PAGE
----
The Mark Field assault case – and why pacifists should keep disrupting dinners

We won't defeat climate change, war and poverty by asking the likes of Mark Field to throw us a few crumbs from the table.

I woke up on Friday morning to the news that my former MP, Mark Field, had assaulted a nonviolent protester at the Mansion House.

I watched the footage of an upper class man, politically and physically powerful, grabbing a woman by the throat and slamming her against a pillar. He later claimed that Janet Barker, who was obviously demonstrating about climate change and carrying virtually nothing, “might have been armed”.

Field told Barker: “That’s what happens when people like you disturb our dinner”. Not the words of someone fearing assault, but the comment of a hyper-privileged man angry that the plebs had ruined his evening out. The austerity policies that Field supports have deprived some of the means to eat…but we mustn’t disturb his dinner.

By the end of Friday I had read and heard more justifications for naked aggression than I would want to read in a year, let alone a day. Some took to Twitter to blame the  protesters, saying they were responsible for the violence because they had engaged in direct action.           

Our society’s distorted attitudes to violence mean that we confuse violence with conflict and peace with conformity. The protesters were engaged in conflict, not violence. Nonviolent conflict is not easy. It not only excludes physical attacks but rejects verbal abuse and personal hatred. It targets systems rather than individuals.

Those of us who engage in nonviolent direct action hope ultimately for reconciliation with others, but we will never be reconciled with the unjust structures of militarism, capitalism and racism. We seek to recognise our own faults, and our own complicity in the injustices we resist. It is all too easy to overlook that part, and I admit that I forget it far too often.

The violence of the powerful is the norm. It is the means by which conflict is swept under the carpet and the status quo made to appear natural and uncontroversial. The nonviolence of resisters is denounced as a threat to safety and public order.

People who speak about a problem are often portrayed, wrongly, as having caused the problem. You will be familiar with this process if you have ever raised a concern with your boss, only to be treated as if you are the problem.

Nonviolent activism draws attention to conflicts that already exist. As Martin Luther King put it: “Nonviolent direct action seeks to create such a crisis and foster such a tension that a community which has constantly refused to negotiate is forced to confront the issue. It seeks so to dramatise the issue that it can no longer be ignored.”

So nonviolent activism can at times be disruptive, uncomfortable and even illegal. At other times, it includes entirely lawful demonstrations and election campaigns. Either way, it involves conflict, not violence. It is condemned by those who cannot distinguish the two, or who think that morality lies in order rather than in justice.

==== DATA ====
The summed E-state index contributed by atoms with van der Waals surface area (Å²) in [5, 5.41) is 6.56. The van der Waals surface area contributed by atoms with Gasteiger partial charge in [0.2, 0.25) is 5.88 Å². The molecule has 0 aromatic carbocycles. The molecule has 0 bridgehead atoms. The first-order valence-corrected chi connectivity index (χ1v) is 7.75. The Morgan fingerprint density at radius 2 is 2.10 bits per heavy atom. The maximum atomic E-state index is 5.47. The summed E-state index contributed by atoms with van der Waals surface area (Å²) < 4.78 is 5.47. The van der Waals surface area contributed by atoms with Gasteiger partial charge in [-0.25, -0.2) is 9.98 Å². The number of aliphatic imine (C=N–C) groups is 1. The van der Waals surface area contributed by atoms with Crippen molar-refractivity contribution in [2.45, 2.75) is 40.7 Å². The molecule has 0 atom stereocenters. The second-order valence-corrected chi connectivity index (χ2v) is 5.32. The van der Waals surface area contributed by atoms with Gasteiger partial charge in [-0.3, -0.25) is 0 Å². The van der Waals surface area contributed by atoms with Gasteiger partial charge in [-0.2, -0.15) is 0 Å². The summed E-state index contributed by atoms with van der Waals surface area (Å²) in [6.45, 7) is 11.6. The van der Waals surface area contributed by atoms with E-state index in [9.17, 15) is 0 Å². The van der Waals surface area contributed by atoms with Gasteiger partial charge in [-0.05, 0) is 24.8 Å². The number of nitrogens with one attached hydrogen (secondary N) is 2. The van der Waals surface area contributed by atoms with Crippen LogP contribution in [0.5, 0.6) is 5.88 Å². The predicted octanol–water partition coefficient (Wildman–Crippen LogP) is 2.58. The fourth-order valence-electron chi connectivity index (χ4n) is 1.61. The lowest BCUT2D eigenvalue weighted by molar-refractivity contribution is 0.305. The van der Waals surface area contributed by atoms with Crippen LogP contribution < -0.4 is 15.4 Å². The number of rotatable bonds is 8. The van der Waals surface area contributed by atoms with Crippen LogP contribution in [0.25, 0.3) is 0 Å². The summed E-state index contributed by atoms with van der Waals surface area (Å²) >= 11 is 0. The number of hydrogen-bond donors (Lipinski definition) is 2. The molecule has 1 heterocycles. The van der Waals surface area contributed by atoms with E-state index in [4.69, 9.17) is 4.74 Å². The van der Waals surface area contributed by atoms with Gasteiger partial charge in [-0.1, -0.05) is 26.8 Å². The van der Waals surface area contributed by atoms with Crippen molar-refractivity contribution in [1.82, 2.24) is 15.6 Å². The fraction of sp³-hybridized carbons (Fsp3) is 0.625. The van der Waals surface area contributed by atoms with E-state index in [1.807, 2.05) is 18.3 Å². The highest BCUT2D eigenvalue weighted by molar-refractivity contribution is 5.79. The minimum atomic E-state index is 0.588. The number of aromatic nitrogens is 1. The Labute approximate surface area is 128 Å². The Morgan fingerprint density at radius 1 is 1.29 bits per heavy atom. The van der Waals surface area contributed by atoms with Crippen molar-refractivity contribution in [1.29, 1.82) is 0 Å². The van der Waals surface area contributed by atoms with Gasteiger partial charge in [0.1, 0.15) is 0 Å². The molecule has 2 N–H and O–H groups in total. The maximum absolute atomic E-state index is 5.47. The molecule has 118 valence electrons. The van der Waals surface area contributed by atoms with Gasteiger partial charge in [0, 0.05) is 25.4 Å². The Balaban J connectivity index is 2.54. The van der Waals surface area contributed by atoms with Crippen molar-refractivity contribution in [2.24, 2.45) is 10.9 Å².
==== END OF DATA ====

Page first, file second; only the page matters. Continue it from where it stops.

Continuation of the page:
A friend of mine recently surprised a police officer who told him not to walk down a particular street. When he politely but firmly challenged the policeman, the officer pointed out that my friend was wearing a pacifist badge. “Yes,” he replied, “And pacifists don’t let ourselves be pushed around.”

At the Peace Pledge Union we emphasise that pacifism is not about avoiding conflict. To be a pacifist is to be in conflict with dominant values and those who hold the most power in the world.

Sometimes people tell me that they “don’t believe in activism”. Were it not for activism, such people would have no right to vote, free healthcare, sick pay or religious liberty. Their children would be working 12-hour shifts in factories. We have our rights  because our ancestors struggled for them, often in the face of violence from the rich and powerful.

Progress comes from below, not above. It comes through means that match with the ends we seek. We will not defeat poverty, war and climate change through violence. Nor will we do so by asking the likes of Mark Field to throw us a few crumbs from the table. We need to disturb their dinners.

Symon Hill is Campaigns Manager of the Peace Pledge Union. He also teaches history for the Workers’ Educational Association.

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16 Responses to “The Mark Field assault case – and why pacifists should keep disrupting dinners”

  1. Dave Roberts

    The problem with this writer and the movement he seems to represent is that they seem to think that the world is against them and in the usual messianic way of those of their mindset they engage in childish and ultimately self-defeating antics like the one under discussion.
    Blocking roads and super-glueing people to various items simply turns people like myself, who readily acknowledges that there is a problem, away. Grow up!

  2. Julia Gibb

    The attack by Mark Field was disgraceful and the concocted justification pathetic.

    However the major issue is that both the Tories and Labour support WMD. Military intervention in other nations affairs, increased spending on weapons of force projection, etc etc
    We have a nation fixated on military greatness and might. The Empire aspiration has been rekindled by Brexit.
    Our media shouts loudly about knife crime while ignoring our support for the bombing of children in Yemen.
    The author should read about the concept of Triage when discussing such issues.